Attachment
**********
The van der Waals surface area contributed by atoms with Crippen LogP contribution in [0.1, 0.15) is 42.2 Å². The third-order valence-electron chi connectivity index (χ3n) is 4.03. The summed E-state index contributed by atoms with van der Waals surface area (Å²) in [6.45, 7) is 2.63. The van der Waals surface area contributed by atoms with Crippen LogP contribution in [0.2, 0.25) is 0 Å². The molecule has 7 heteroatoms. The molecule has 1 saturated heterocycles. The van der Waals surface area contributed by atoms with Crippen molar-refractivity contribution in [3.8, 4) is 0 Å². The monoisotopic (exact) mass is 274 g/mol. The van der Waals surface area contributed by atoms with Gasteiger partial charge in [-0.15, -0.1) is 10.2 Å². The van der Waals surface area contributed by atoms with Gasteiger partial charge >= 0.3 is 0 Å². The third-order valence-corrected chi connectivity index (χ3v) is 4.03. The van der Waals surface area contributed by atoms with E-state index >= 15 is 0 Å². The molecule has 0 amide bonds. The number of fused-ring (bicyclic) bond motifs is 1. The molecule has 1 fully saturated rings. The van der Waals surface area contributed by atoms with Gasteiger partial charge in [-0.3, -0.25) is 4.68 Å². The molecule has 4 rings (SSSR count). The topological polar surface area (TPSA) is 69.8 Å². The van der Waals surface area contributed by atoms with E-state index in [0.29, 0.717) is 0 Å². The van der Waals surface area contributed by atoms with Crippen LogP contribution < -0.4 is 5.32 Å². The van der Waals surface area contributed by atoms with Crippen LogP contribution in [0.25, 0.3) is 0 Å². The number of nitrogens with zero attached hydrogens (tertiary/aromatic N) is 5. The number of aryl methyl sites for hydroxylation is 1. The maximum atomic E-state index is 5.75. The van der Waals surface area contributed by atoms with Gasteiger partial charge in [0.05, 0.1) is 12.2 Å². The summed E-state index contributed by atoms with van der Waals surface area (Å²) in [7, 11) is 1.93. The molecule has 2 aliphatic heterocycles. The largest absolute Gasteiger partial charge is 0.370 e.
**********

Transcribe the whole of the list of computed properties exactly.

The van der Waals surface area contributed by atoms with Crippen LogP contribution in [0.1, 0.15) is 42.2 Å². The third-order valence-electron chi connectivity index (χ3n) is 4.03. The summed E-state index contributed by atoms with van der Waals surface area (Å²) in [6.45, 7) is 2.63. The van der Waals surface area contributed by atoms with Crippen LogP contribution in [0.2, 0.25) is 0 Å². The molecule has 7 heteroatoms. The molecule has 1 saturated heterocycles. The van der Waals surface area contributed by atoms with Crippen molar-refractivity contribution in [3.8, 4) is 0 Å². The monoisotopic (exact) mass is 274 g/mol. The van der Waals surface area contributed by atoms with Gasteiger partial charge in [-0.15, -0.1) is 10.2 Å². The van der Waals surface area contributed by atoms with Gasteiger partial charge >= 0.3 is 0 Å². The third-order valence-corrected chi connectivity index (χ3v) is 4.03. The van der Waals surface area contributed by atoms with E-state index >= 15 is 0 Å². The molecule has 0 amide bonds. The number of fused-ring (bicyclic) bond motifs is 1. The molecule has 1 fully saturated rings. The van der Waals surface area contributed by atoms with Gasteiger partial charge in [-0.3, -0.25) is 4.68 Å². The molecule has 4 rings (SSSR count). The topological polar surface area (TPSA) is 69.8 Å². The van der Waals surface area contributed by atoms with E-state index in [0.29, 0.717) is 0 Å². The van der Waals surface area contributed by atoms with Crippen LogP contribution < -0.4 is 5.32 Å². The van der Waals surface area contributed by atoms with Crippen LogP contribution in [0.25, 0.3) is 0 Å². The number of nitrogens with zero attached hydrogens (tertiary/aromatic N) is 5. The number of aryl methyl sites for hydroxylation is 1. The maximum atomic E-state index is 5.75. The van der Waals surface area contributed by atoms with Gasteiger partial charge in [0.05, 0.1) is 12.2 Å². The summed E-state index contributed by atoms with van der Waals surface area (Å²) in [7, 11) is 1.93. The molecule has 2 aliphatic heterocycles. The largest absolute Gasteiger partial charge is 0.370 e.